Baby Gorilla, Woodland Park Zoo, is Named Kitoko

      Woodland Park Zoo  – Press release – 16 May 2020
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Woodland Park Zoo announced the name of its baby boy gorilla: Kitoko (ki-TOE-koh), which means beautiful or handsome in the African languages, Lingala (lin-gah-lah)/Kikongo (key-KON-goh).

The opportunity to name the baby gorilla was given to Woodland Park Zoo Board member Rosemarie Havranek and her family, Nathan, Cameron, and Conor Myhrvold, as a small token of gratitude for their long-time, generous support of Woodland Park Zoo’s mission to save wildlife and inspire everyone to make conservation a priority in their lives

“Our family has supported the zoo for many decades and the opportunity to name the newest baby gorilla is an honor. We have spent many hours at the zoo as a family, observing the wildlife and teaching our sons about the important work of animal conservation,” said Rosemarie Havranek. “Woodland Park Zoo’s mission of animal conservation locally and globally reminds us that we need to take care of the world around us or it will not be here for future generations. May the birth of baby Kitoko, at this time of extreme upheaval, remind us that life will go on and we as humans need to do all we can to make the world safe for all living creatures.”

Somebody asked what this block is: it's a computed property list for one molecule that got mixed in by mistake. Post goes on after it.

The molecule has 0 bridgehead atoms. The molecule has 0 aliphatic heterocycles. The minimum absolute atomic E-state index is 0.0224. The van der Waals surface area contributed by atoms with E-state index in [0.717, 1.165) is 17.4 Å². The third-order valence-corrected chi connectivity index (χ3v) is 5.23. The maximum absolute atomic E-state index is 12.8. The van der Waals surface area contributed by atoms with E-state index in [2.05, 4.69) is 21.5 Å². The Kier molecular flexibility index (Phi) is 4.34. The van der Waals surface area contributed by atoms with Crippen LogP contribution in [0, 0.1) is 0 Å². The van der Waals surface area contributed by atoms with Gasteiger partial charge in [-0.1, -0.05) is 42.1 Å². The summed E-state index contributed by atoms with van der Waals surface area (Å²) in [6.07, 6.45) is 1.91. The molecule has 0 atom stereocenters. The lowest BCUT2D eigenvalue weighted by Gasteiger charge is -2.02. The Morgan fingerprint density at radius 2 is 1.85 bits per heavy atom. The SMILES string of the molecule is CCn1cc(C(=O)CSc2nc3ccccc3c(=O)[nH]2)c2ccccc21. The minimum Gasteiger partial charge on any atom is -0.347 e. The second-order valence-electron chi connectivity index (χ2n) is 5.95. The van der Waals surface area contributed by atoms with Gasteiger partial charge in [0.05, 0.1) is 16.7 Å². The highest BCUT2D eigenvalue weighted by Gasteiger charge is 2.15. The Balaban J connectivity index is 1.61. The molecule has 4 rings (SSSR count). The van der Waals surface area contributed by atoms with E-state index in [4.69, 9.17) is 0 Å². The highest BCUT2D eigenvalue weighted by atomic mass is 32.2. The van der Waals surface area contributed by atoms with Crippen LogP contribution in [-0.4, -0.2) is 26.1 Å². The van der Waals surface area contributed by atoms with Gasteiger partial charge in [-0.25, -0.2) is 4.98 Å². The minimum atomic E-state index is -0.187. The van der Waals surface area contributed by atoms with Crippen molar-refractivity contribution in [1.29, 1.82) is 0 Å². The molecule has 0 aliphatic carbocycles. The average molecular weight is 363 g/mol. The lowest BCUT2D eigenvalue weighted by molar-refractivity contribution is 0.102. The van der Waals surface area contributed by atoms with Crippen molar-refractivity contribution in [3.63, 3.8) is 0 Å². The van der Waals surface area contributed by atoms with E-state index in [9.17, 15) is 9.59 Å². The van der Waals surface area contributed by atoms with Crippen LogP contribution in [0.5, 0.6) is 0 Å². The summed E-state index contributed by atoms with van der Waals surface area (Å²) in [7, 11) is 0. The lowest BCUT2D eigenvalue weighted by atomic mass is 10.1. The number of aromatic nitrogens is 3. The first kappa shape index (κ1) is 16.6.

The 2-month-old western lowland gorilla was born to first-time mom Uzumma (uh-zuh-ma) and dad Kwame (KWA-may). Sign the wish book and follow Uzumma and Kitoko’s journey: https://www.zoo.org/growingupgorilla. And become a Digital ZooParent by adopting a baby gorilla!

The other members of Uzumma, Kitoko, and Kwame’s group are: 24-year-old Nadiri; 4-year- old Yola, the daughter of Nadiri; and 18-year-old Akenji. Kitoko’s grandmother, 50-year-old Amanda, lives in the off-view bedrooms under geriatric care. Living in another group are: 41- year-old male Vip and 35-year-old female Jumoke.

The United States Congress started Endangered Species Day in 2006 to celebrate the nation’s wildlife and wild places. Its simple goal is to educate people about the importance of protecting the nation’s rare, threatened, and endangered animal and plant species.

Thanks to the Endangered Species Act and the hard work of conservationists and activists, the bald eagle, green sea turtle, American alligator, peregrine falcon and many other species were pulled back from the edge of extinction. Woodland Park Zoo has given western pond turtles a head start in Washington state and helped protect thousands of acres of pristine cloud forests for tree kangaroos in Papua New Guinea.”

 

Woodland Park Zoo is home to 46 endangered and 15 threatened or vulnerable animal species, and participates in 111 Species Survival Plans, overseen by the Association of Zoos & Aquariums.

 

 

 

 

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